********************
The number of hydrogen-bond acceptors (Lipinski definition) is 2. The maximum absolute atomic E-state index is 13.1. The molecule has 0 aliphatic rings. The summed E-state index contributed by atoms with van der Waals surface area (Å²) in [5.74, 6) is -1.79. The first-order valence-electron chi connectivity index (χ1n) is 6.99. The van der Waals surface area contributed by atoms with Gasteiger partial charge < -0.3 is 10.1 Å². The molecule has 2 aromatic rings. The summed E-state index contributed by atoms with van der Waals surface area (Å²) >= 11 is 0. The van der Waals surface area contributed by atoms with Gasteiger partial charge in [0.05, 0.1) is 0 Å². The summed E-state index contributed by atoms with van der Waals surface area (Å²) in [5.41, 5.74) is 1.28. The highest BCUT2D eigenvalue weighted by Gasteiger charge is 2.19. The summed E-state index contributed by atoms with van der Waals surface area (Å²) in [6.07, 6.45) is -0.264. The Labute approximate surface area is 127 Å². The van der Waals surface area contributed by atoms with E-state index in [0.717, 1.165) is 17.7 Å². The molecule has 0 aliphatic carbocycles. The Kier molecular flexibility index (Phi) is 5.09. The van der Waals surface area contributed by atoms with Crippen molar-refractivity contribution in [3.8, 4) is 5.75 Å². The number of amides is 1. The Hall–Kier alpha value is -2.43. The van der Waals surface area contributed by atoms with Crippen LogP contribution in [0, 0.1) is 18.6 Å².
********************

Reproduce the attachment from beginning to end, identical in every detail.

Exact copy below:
The number of hydrogen-bond acceptors (Lipinski definition) is 2. The maximum absolute atomic E-state index is 13.1. The molecule has 0 aliphatic rings. The summed E-state index contributed by atoms with van der Waals surface area (Å²) in [5.74, 6) is -1.79. The first-order valence-electron chi connectivity index (χ1n) is 6.99. The van der Waals surface area contributed by atoms with Gasteiger partial charge < -0.3 is 10.1 Å². The molecule has 2 aromatic rings. The summed E-state index contributed by atoms with van der Waals surface area (Å²) >= 11 is 0. The van der Waals surface area contributed by atoms with Gasteiger partial charge in [0.05, 0.1) is 0 Å². The summed E-state index contributed by atoms with van der Waals surface area (Å²) in [5.41, 5.74) is 1.28. The highest BCUT2D eigenvalue weighted by Gasteiger charge is 2.19. The summed E-state index contributed by atoms with van der Waals surface area (Å²) in [6.07, 6.45) is -0.264. The Labute approximate surface area is 127 Å². The van der Waals surface area contributed by atoms with E-state index in [0.717, 1.165) is 17.7 Å². The molecule has 0 aliphatic carbocycles. The Kier molecular flexibility index (Phi) is 5.09. The van der Waals surface area contributed by atoms with Crippen molar-refractivity contribution in [3.8, 4) is 5.75 Å². The number of amides is 1. The Hall–Kier alpha value is -2.43. The van der Waals surface area contributed by atoms with Crippen LogP contribution in [0, 0.1) is 18.6 Å².